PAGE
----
Penn State made it look easy, and there’s something to be said for that.
It’s probably the most telling showcase of how far Penn State basketball has come that the Nittany Lions could get 30 points from two freshmen in an efficient 9-of-15 shooting night and it all seemed normal.
The game itself was forgettable, a fairly routine season opening contest that had all the usual trappings of Game 1. North Florida hung around in the first half, before politely lagging behind in the second as Penn State eased its way to an eventual 18-point lead and a 87-72 final. The most points in a season debut under Pat Chambers ever.
Lamar Stevens was himself, scoring with ease on a night where he could have dropped as many points as he wanted but settled for 22 while pulling down 10-rebounds for his third career double-double.
Josh Reaves was as manic as ever, three first-half steals in just under 30 seconds accounting for seven points, his own 19 points displaying a deft scoring touch to match his elite defensive skill set.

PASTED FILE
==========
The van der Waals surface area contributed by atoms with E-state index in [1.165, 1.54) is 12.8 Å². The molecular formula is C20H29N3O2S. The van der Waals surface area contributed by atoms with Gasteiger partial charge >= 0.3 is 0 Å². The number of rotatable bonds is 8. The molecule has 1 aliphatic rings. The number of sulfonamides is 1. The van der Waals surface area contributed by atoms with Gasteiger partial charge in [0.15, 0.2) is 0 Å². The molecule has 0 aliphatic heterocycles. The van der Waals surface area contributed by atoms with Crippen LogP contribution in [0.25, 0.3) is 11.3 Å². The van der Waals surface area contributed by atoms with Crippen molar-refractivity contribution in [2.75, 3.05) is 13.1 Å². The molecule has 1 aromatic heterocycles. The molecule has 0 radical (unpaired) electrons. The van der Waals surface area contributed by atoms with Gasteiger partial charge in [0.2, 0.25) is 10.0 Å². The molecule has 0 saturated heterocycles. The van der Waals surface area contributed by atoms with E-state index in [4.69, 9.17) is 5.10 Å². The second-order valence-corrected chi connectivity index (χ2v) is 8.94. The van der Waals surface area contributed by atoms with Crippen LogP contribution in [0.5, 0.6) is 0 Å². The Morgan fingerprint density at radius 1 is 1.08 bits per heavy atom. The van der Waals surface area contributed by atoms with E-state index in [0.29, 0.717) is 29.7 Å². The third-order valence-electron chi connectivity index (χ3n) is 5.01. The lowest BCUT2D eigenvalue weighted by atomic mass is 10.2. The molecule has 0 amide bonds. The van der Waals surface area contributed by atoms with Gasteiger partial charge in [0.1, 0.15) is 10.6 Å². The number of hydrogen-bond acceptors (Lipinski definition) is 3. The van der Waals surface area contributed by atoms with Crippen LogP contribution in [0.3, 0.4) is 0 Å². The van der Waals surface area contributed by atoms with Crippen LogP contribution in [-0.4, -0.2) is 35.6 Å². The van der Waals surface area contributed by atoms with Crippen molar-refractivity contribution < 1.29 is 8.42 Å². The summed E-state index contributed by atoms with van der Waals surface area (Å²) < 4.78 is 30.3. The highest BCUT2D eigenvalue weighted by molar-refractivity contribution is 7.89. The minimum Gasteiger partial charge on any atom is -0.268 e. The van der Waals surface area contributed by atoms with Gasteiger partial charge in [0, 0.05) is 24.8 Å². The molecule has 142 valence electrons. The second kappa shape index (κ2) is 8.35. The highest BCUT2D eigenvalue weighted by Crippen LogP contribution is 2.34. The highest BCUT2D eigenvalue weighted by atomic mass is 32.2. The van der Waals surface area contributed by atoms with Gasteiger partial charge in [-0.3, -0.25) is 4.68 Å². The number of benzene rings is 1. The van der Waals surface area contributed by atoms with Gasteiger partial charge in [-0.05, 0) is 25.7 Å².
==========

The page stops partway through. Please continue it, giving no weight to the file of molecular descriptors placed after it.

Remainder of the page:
There were the freshmen, headline by Myles Dread who went 4-for-8 from beyond the arc for a confident 17 points as Rasir Bolton rolled in 13 of his own to go with six assists. Myreon Jones was the only Nittany Lion really off on Friday night going 1-for-8 from the field but not for a lack of confidence.
John Harrar continued his own efficient play in place of Mike Watkins with seven points and seven rebounds. In total the Nittany Lions hauled in 39 boards, dishing out 17 assists while turning the ball over a modest 15 times. Penn State shot 47-percent from the field and 38-percent from beyond the arc.
All in all the nature of Penn State’s victory -one that never looked in doubt, nor difficult obtain- is something not to be overlooked as the Nittany Lions played like a team comfortable in its own skins and confident in its own abilities.
There will be plenty to fix in the coming weeks on both ends of the floor, but as first impressions go, the Nittany Lions did plenty to prove that the 2017-18 season was not a fluke. Perhaps more importantly, that the run isn’t over yet, and goals and objectives that have longed alluded Pat Chambers and his program, may not be that far off.